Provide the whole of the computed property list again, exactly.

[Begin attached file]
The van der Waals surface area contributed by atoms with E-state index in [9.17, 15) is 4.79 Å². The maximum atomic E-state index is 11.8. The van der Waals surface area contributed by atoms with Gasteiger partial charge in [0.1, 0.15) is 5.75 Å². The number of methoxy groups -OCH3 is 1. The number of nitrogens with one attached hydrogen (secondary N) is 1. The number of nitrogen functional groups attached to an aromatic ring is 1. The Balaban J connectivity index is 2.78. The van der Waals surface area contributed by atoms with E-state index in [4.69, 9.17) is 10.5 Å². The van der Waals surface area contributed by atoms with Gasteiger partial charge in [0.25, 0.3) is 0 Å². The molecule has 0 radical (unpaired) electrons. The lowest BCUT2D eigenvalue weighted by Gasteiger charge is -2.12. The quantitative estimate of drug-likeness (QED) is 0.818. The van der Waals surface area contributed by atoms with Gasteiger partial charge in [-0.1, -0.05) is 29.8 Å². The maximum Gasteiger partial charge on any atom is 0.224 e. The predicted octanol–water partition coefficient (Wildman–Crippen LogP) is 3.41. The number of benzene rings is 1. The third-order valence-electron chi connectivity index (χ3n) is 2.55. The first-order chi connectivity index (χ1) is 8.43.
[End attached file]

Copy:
The van der Waals surface area contributed by atoms with E-state index in [9.17, 15) is 4.79 Å². The maximum atomic E-state index is 11.8. The van der Waals surface area contributed by atoms with Gasteiger partial charge in [0.1, 0.15) is 5.75 Å². The number of methoxy groups -OCH3 is 1. The number of nitrogens with one attached hydrogen (secondary N) is 1. The number of nitrogen functional groups attached to an aromatic ring is 1. The Balaban J connectivity index is 2.78. The van der Waals surface area contributed by atoms with E-state index in [4.69, 9.17) is 10.5 Å². The van der Waals surface area contributed by atoms with Gasteiger partial charge in [0.25, 0.3) is 0 Å². The molecule has 0 radical (unpaired) electrons. The lowest BCUT2D eigenvalue weighted by Gasteiger charge is -2.12. The quantitative estimate of drug-likeness (QED) is 0.818. The van der Waals surface area contributed by atoms with Gasteiger partial charge in [-0.1, -0.05) is 29.8 Å². The maximum Gasteiger partial charge on any atom is 0.224 e. The predicted octanol–water partition coefficient (Wildman–Crippen LogP) is 3.41. The number of benzene rings is 1. The third-order valence-electron chi connectivity index (χ3n) is 2.55. The first-order chi connectivity index (χ1) is 8.43.